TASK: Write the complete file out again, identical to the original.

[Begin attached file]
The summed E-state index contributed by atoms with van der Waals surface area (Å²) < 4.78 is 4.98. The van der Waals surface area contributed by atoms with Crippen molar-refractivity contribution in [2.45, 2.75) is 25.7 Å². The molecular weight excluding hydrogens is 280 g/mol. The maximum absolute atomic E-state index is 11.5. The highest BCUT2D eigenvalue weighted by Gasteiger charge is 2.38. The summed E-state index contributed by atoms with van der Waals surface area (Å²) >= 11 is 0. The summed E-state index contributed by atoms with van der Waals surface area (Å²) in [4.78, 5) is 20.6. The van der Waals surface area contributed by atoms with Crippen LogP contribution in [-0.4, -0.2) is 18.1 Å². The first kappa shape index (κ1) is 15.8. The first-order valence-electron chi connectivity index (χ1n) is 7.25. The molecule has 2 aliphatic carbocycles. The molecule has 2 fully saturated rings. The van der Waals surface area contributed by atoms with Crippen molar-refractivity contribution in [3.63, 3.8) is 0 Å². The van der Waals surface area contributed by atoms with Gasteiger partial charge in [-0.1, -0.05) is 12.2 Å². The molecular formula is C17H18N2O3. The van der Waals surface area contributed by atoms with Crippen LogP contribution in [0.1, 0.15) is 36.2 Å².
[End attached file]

The summed E-state index contributed by atoms with van der Waals surface area (Å²) < 4.78 is 4.98. The van der Waals surface area contributed by atoms with Crippen molar-refractivity contribution in [2.45, 2.75) is 25.7 Å². The molecular weight excluding hydrogens is 280 g/mol. The maximum absolute atomic E-state index is 11.5. The highest BCUT2D eigenvalue weighted by Gasteiger charge is 2.38. The summed E-state index contributed by atoms with van der Waals surface area (Å²) >= 11 is 0. The summed E-state index contributed by atoms with van der Waals surface area (Å²) in [4.78, 5) is 20.6. The van der Waals surface area contributed by atoms with Crippen LogP contribution in [-0.4, -0.2) is 18.1 Å². The first kappa shape index (κ1) is 15.8. The first-order valence-electron chi connectivity index (χ1n) is 7.25. The molecule has 2 aliphatic carbocycles. The molecule has 2 fully saturated rings. The van der Waals surface area contributed by atoms with Crippen molar-refractivity contribution in [3.63, 3.8) is 0 Å². The van der Waals surface area contributed by atoms with Gasteiger partial charge in [-0.1, -0.05) is 12.2 Å². The molecular formula is C17H18N2O3. The van der Waals surface area contributed by atoms with Crippen LogP contribution in [0.1, 0.15) is 36.2 Å².